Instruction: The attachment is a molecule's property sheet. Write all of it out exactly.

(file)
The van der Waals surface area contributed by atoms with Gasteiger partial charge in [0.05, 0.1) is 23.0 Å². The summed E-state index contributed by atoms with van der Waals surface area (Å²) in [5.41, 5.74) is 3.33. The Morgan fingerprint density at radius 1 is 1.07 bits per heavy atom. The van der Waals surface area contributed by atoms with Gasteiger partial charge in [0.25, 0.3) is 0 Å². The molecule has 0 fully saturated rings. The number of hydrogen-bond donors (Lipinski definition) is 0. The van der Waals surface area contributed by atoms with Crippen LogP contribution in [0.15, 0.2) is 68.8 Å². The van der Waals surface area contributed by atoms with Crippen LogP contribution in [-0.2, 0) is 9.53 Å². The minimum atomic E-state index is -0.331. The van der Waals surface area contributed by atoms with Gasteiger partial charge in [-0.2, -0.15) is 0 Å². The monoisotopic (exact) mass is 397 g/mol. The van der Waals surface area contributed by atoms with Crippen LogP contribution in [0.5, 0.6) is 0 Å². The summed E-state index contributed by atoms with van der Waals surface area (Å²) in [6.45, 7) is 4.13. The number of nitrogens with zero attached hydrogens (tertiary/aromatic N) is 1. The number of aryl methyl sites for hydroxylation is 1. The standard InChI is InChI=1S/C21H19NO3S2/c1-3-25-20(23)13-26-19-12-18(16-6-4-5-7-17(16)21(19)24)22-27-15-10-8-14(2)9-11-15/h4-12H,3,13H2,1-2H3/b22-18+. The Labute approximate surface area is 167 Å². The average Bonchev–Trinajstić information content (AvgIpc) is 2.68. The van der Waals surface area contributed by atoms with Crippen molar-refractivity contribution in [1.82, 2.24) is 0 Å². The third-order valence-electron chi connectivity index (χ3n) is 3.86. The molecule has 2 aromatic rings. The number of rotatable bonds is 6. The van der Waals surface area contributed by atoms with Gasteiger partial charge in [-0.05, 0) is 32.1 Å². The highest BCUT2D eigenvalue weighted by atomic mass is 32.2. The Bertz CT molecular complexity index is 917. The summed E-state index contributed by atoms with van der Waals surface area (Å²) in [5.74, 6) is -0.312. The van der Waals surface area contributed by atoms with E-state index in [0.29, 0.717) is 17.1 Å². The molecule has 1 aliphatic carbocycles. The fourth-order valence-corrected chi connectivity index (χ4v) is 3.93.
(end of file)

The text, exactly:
The van der Waals surface area contributed by atoms with Gasteiger partial charge in [0.05, 0.1) is 23.0 Å². The summed E-state index contributed by atoms with van der Waals surface area (Å²) in [5.41, 5.74) is 3.33. The Morgan fingerprint density at radius 1 is 1.07 bits per heavy atom. The van der Waals surface area contributed by atoms with Gasteiger partial charge in [0.25, 0.3) is 0 Å². The molecule has 0 fully saturated rings. The number of hydrogen-bond donors (Lipinski definition) is 0. The van der Waals surface area contributed by atoms with Crippen LogP contribution in [0.15, 0.2) is 68.8 Å². The van der Waals surface area contributed by atoms with Crippen LogP contribution in [-0.2, 0) is 9.53 Å². The minimum atomic E-state index is -0.331. The van der Waals surface area contributed by atoms with Gasteiger partial charge in [-0.2, -0.15) is 0 Å². The monoisotopic (exact) mass is 397 g/mol. The van der Waals surface area contributed by atoms with Crippen LogP contribution in [0.5, 0.6) is 0 Å². The summed E-state index contributed by atoms with van der Waals surface area (Å²) in [6.45, 7) is 4.13. The number of nitrogens with zero attached hydrogens (tertiary/aromatic N) is 1. The number of aryl methyl sites for hydroxylation is 1. The standard InChI is InChI=1S/C21H19NO3S2/c1-3-25-20(23)13-26-19-12-18(16-6-4-5-7-17(16)21(19)24)22-27-15-10-8-14(2)9-11-15/h4-12H,3,13H2,1-2H3/b22-18+. The Labute approximate surface area is 167 Å². The average Bonchev–Trinajstić information content (AvgIpc) is 2.68. The van der Waals surface area contributed by atoms with Crippen molar-refractivity contribution in [1.82, 2.24) is 0 Å². The third-order valence-electron chi connectivity index (χ3n) is 3.86. The molecule has 2 aromatic rings. The number of rotatable bonds is 6. The van der Waals surface area contributed by atoms with Gasteiger partial charge in [-0.05, 0) is 32.1 Å². The highest BCUT2D eigenvalue weighted by atomic mass is 32.2. The Bertz CT molecular complexity index is 917. The summed E-state index contributed by atoms with van der Waals surface area (Å²) in [5.74, 6) is -0.312. The van der Waals surface area contributed by atoms with E-state index in [0.29, 0.717) is 17.1 Å². The molecule has 1 aliphatic carbocycles. The fourth-order valence-corrected chi connectivity index (χ4v) is 3.93.